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Unveiling Vidarbha ahead of polls: Of no half measures and brutal contrasts | Lok Sabha Elections News


Manoj Dhargave, who runs a grocery store in Nagpur’s Samta Layout, doesn’t believe in the BJP but said the Congress has no credible leade

Manoj Dhargave, who runs a grocery store in Nagpur’s Samta Layout, doesn’t believe in the BJP but said the Congress has no credible leader either (Photo: Aditi Phadnis)

At this time of year, the temperature in Chandrapur should be 40°C. Instead, darkness falls at noon. Unseasonal rain in Vidarbha has wiped out crops in nearly 38,000 hectares in this arid region of Maharashtra, which goes to the polls on April 19 and 26.


“It is either too much rain or not enough rain,” sighs Vijay Gode, a 24-year-old local who travelled to the town to listen to Prime Minister (PM) Narendra Modi on April 8. Days later, hail carpeted several areas of Vidarbha.


Nagpur, the biggest city in Vidarbha, saw its coolest day in April in 55 years on April 11 because of almost incessant rain.

That’s the way with Vidarbha. It doesn’t do anything by halves.


Brutal contrasts are manifest everywhere.


Nagpur is among the 15 fastest-growing cities in the world. It has a super-efficient Metro that has come up in less than 10 years. 


Stamp duty collections in the financial year ended March 2024 grew 40 per cent over the previous year, suggesting real estate transactions amounting to Rs 21,000 crore in one year.


The Multi-Modal International Cargo Hub and Airport at Nagpur — Special Economic Zone has seen HCLTech and Infosys launch information technology (IT) centres, and of the Rs 4,000 crore exports from here in 2023-24, 50 per cent was contributed by the IT sector.


Yet, less than 100 kilometres from there, lies Amravati. In July last year, the government admitted in the Maharashtra Assembly that between January 1, 2020, and December 31, 2022, around 4,000 farmers had committed suicide in the Vidarbha region, 3,452 in Amravati division alone.


However, as the region that sends 10 seats to the Lok Sabha (LS) of 48 from Maharashtra prepares to vote, a commitment to end farmer suicides forever is not top of the mind for candidates in the fray. 


Neither the Bharatiya Janata Party (BJP) candidate from Chandrapur and Maharashtra Forest Minister Sudhir Mungantiwar nor the Congress candidate Pratibha Dhanorkar has flagged the crisis in agriculture in Vidarbha.

Pratibha is the widow of the only Congress Member of Parliament from Maharashtra in the outgoing LS, Suresh Dhanorkar. Mungantiwar asserts that “pro-incumbency” factors and PM Modi’s popularity will help him seal the election.


Next door in Nagpur, the campaign of Union Minister Nitin Gadkari who is contesting a third term and Vikas Thakre of the Congress is chalk and cheese.


Gadkari’s outreach is via roadshows that are massive and raucous but meticulously planned.


Thakre, a former Mayor of Nagpur and highly respected in the city, is relying on smaller public meetings. 


Thakre’s references to his rival are almost incidental: his main target is Modi and the BJP’s “arrogance” and “pretensions to greatness”.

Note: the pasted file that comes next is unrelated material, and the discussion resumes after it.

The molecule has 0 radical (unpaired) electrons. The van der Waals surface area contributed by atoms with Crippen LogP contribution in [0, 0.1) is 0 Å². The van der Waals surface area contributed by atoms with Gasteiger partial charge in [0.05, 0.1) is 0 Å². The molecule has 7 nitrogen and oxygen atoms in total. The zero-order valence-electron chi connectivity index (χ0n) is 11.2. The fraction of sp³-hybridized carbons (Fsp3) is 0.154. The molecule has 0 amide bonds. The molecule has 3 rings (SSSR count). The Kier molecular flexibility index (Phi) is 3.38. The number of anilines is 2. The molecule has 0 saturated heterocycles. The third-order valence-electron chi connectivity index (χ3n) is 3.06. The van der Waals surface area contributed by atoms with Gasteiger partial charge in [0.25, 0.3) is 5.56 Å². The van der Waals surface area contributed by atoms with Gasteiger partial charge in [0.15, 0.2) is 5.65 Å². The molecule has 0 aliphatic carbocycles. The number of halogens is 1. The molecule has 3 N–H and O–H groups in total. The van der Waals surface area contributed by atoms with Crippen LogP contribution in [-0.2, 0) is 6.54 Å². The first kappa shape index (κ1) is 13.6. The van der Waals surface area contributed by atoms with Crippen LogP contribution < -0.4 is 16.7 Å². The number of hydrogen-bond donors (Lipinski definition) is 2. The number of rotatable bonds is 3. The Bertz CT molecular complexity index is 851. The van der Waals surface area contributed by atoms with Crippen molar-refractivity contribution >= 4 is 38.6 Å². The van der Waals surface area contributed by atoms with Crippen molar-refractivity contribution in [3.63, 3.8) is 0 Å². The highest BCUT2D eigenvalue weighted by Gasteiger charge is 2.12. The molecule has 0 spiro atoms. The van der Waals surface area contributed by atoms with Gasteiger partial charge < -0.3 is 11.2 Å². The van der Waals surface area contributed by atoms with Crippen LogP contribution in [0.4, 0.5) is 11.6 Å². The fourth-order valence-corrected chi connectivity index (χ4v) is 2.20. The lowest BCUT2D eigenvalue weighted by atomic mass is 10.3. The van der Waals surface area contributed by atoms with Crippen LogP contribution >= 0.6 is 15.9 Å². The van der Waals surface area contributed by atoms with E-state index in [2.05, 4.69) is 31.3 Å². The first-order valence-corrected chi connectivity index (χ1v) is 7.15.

Sanjay Fanje, secretary in the BJP’s Vidarbha region unit, says Gadkari is poised to get a 70 per cent vote share.

“I don’t say this idly. Our office has made 12,500 phone calls to constituents. Of them, 8,500 said we don’t need to contact them: they would vote for us. There were a few who called us names, said there are no jobs, but said they would vote for us because it was for Gadkari.”


“His popularity lies in the fact that he has worked tirelessly and this shows. It is not just roads. He has built sports facilities, improved temples, and helped thousands of families during the pandemic,” he says.

In 2019, the BJP led the polls by winning five seats — Wardha, Nagpur, Gadchiroli-Chimur, Bhandara-Gondiya, and Akola. 

The undivided Shiv Sena, which was an alliance partner, bagged three — Ramtek, Buldana, and Yavatmal-Washim. In terms of Assembly segments, of 62, BJP won 29, Shiv Sena 4, Nationalist Congress Party 6, Congress 15, and others 8.

But the equations in Vidarbha have changed.


Marathi newspaper Loksatta Resident Editor, Devendra Gawande, says there is disquiet among Other Backward Classes (OBCs) about Marathas being accorded reservations: the Assembly has taken the decision but it faces legal challenges. 

If and when it happens, OBCs fear being swamped. In Chandrapur, for instance, Pratibha is tapping into this apprehension among her kinsmen, the Kunbi community.


Besides, Dalit communities which are strong and vocal in this part of Maharashtra, believe that BJP’s victory will mean amendments in the Constitution and a drawdown in affirmative action: a fear PM Modi emphatically addressed during his public meetings in Maharashtra and Rajasthan when he said: “The Constitution of the country is everything for the (BJP) government and even if Babasaheb Ambedkar himself comes, he cannot abolish the Constitution.”


Manoj Dhargave belongs to the Scheduled Caste and runs a tiny grocery store in Nagpur’s Samta Layout. 


“Frankly, we don’t believe in the BJP. But the Congress has no main leader who is credible. So we will be voting for Gadkari, not the BJP,” he says.


Prana pratishtha flags suggesting allegiance to the Ram temple do not flutter from every rooftop. After the initial rush, it is now easy to get a seat on the Nagpur-Ayodhya Astha Express, suggesting fewer passengers, says Gawande.


And in Vidarbha, if there is a wave for the BJP, it is yet to manifest itself.


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